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Staff Profile: Anju Singh

Anju Singh, Ph.D.
Anju Singh, Ph.D.

Research Scientist, Biology (Contractor)

Division of Pre-Clinical Innovation

National Center for Advancing Translational Sciences

National Institutes of Health

E-mail Anju Singh

Biography

Anju Singh joined the NCATS Division of Pre-Clinical Innovation in 2012 as a research scientist in biomolecular screening and probe development. She received a Ph.D. in immunology at the University of Wisconsin–Madison, where she worked under M. Suresh, D.V.M., M.V.Sc., Ph.D., on regulating memory CD8 T-cell differentiation during viral infections. As a postdoctoral fellow in the laboratory of Laurie Glimcher, M.D., at Harvard University, Singh studied anabolic regulators of bone mass and stem cell biology of the skeletal system.

Research Topics

Singh is interested in the use of small molecules for immunomodulation. Her research interests include:

  • Regulating helper T-cell differentiation and plasticity, especially in characterizing potential therapeutic compounds that inhibit pathogenic Th17 cells and suppress autoimmunity.
  • Developing immune activators to increase cytotoxic T-cell function, particularly during cancers, immunodeficiencies and infectious diseases.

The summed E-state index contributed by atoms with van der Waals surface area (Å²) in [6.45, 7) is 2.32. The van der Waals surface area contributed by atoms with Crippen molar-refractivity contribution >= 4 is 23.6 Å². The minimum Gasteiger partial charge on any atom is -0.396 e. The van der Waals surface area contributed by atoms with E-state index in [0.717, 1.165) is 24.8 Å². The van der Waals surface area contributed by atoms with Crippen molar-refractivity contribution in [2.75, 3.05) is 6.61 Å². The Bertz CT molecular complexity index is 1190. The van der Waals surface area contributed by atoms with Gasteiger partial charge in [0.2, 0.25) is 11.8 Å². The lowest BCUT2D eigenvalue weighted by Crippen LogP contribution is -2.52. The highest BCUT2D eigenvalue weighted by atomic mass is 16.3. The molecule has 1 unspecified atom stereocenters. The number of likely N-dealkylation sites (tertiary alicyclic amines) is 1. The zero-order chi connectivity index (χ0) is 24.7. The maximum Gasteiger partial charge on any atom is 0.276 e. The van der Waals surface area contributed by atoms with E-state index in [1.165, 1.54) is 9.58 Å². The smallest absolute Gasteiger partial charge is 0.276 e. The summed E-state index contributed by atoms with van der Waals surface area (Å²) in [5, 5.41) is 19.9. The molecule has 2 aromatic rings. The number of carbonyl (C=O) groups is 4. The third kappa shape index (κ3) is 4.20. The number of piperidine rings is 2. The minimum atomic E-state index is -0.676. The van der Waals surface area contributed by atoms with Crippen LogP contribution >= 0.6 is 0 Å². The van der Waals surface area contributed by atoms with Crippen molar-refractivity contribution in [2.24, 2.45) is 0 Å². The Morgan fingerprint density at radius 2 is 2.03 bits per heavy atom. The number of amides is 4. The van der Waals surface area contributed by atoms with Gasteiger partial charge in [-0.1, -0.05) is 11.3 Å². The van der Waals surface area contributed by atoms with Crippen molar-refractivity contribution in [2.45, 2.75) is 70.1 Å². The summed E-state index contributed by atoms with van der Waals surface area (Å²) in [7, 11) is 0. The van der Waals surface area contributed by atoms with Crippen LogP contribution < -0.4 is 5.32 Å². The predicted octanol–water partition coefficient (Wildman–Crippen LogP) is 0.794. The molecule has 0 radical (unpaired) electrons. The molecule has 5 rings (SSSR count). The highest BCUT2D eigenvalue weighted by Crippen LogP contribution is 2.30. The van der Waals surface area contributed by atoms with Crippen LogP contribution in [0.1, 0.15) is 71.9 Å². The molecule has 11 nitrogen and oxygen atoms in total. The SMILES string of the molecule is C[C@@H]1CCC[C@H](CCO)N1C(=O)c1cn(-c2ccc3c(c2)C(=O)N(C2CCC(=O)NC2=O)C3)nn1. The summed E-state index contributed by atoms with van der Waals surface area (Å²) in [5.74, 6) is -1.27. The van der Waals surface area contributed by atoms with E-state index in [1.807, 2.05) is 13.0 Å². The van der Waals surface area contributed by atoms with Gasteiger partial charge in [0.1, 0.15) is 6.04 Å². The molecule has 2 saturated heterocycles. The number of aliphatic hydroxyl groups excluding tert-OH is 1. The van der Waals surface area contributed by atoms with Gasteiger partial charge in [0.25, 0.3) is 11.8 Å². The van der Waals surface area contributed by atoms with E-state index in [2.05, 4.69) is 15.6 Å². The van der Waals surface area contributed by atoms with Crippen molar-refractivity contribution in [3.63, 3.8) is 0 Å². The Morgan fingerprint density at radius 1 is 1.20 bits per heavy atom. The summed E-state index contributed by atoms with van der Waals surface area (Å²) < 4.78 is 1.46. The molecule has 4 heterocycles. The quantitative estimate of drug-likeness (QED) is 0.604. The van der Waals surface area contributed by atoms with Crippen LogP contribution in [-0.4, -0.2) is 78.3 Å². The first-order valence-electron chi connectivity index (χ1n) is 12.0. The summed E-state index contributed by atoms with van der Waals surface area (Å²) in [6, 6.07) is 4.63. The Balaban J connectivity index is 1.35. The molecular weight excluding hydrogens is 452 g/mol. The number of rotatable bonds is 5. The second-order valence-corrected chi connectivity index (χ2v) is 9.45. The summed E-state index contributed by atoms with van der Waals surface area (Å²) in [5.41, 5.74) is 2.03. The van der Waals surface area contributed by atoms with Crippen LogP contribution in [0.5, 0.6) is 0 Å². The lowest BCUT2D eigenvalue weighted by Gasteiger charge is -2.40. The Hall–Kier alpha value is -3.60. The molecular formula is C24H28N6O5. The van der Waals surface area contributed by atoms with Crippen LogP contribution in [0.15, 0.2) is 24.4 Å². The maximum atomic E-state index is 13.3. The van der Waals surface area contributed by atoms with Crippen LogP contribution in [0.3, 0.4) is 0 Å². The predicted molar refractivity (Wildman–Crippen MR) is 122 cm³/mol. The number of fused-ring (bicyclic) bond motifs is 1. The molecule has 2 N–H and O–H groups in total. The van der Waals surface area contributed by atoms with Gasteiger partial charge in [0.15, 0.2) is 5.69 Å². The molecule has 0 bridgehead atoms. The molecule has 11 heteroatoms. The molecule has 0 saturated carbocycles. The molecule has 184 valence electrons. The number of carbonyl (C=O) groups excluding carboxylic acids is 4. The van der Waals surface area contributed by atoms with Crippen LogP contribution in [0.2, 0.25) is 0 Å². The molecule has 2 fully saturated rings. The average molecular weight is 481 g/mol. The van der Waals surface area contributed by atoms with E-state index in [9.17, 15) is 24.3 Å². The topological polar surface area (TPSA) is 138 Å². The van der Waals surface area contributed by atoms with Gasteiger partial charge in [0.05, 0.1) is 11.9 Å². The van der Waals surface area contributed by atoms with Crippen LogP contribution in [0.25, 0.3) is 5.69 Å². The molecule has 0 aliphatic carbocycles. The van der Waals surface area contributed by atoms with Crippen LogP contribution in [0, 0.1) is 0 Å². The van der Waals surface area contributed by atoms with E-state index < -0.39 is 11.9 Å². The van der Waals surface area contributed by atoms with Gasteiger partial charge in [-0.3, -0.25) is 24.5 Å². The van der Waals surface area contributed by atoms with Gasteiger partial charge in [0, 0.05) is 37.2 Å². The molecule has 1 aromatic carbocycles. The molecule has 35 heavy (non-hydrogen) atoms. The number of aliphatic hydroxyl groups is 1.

• Developing in vitro disease models using induced pluripotent stem cells derived from patients and multiple cell-type models for diseases affecting multiple systems.
  • Osteoimmunology, an emerging field that focuses on understanding the complex interactions between the immune and skeletal systems and on developing novel therapies for diseases affecting both systems.

Singh has extensive experience in implementing high-throughput screens and using many assay technologies, from cell-based reporter gene assays and multiplex gene expression assays to flow cytometry. She also has knowledge and expertise in in vivo animal models and in high-throughput screening using primary cells.

Selected Publications

  1. Tetraspanin CD9 and ectonucleotidase CD73 identify an osteochondroprogenitor population with elevated osteogenic properties.
  2. Administration of BMP2/7 in utero partially reverses Rubinstein-Taybi syndrome-like skeletal defects induced by Pdk1 or Cbp mutations in mice.
  3. p27(Kip1) negatively regulates the magnitude and persistence of CD4 T cell memory.
  4. Regulation of memory CD8 T-cell differentiation by cyclin-dependent kinase inhibitor p27Kip1.
  5. Indirect regulation of CD4 T-cell responses by tumor necrosis factor receptors in an acute viral infection.